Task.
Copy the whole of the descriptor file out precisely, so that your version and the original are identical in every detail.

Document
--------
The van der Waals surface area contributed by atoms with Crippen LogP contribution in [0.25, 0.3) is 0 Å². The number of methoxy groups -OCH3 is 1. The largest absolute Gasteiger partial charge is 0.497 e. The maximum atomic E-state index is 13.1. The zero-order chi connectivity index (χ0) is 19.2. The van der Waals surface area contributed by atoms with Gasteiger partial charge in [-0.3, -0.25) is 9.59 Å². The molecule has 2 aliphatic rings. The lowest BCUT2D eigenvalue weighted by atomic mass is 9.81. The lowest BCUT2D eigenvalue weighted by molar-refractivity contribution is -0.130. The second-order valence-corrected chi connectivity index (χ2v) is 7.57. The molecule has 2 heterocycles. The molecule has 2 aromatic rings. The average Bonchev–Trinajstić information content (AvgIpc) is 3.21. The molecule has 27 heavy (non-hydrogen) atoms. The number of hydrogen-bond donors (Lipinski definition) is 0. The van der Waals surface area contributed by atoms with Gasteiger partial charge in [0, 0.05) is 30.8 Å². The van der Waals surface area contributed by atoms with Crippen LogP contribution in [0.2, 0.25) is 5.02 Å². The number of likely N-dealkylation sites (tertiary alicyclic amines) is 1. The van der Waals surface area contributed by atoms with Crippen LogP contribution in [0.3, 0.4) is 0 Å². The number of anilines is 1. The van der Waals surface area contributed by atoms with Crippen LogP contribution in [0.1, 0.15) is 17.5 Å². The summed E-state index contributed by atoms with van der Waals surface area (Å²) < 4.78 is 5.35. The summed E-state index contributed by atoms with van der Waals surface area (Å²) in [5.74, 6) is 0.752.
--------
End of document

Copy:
The van der Waals surface area contributed by atoms with Crippen LogP contribution in [0.25, 0.3) is 0 Å². The number of methoxy groups -OCH3 is 1. The largest absolute Gasteiger partial charge is 0.497 e. The maximum atomic E-state index is 13.1. The zero-order chi connectivity index (χ0) is 19.2. The van der Waals surface area contributed by atoms with Gasteiger partial charge in [-0.3, -0.25) is 9.59 Å². The molecule has 2 aliphatic rings. The lowest BCUT2D eigenvalue weighted by atomic mass is 9.81. The lowest BCUT2D eigenvalue weighted by molar-refractivity contribution is -0.130. The second-order valence-corrected chi connectivity index (χ2v) is 7.57. The molecule has 2 heterocycles. The molecule has 2 aromatic rings. The average Bonchev–Trinajstić information content (AvgIpc) is 3.21. The molecule has 27 heavy (non-hydrogen) atoms. The number of hydrogen-bond donors (Lipinski definition) is 0. The van der Waals surface area contributed by atoms with Gasteiger partial charge in [0, 0.05) is 30.8 Å². The van der Waals surface area contributed by atoms with Crippen LogP contribution in [0.2, 0.25) is 5.02 Å². The number of likely N-dealkylation sites (tertiary alicyclic amines) is 1. The van der Waals surface area contributed by atoms with Crippen LogP contribution in [0.3, 0.4) is 0 Å². The number of anilines is 1. The van der Waals surface area contributed by atoms with Crippen LogP contribution in [0.1, 0.15) is 17.5 Å². The summed E-state index contributed by atoms with van der Waals surface area (Å²) < 4.78 is 5.35. The summed E-state index contributed by atoms with van der Waals surface area (Å²) in [5.74, 6) is 0.752.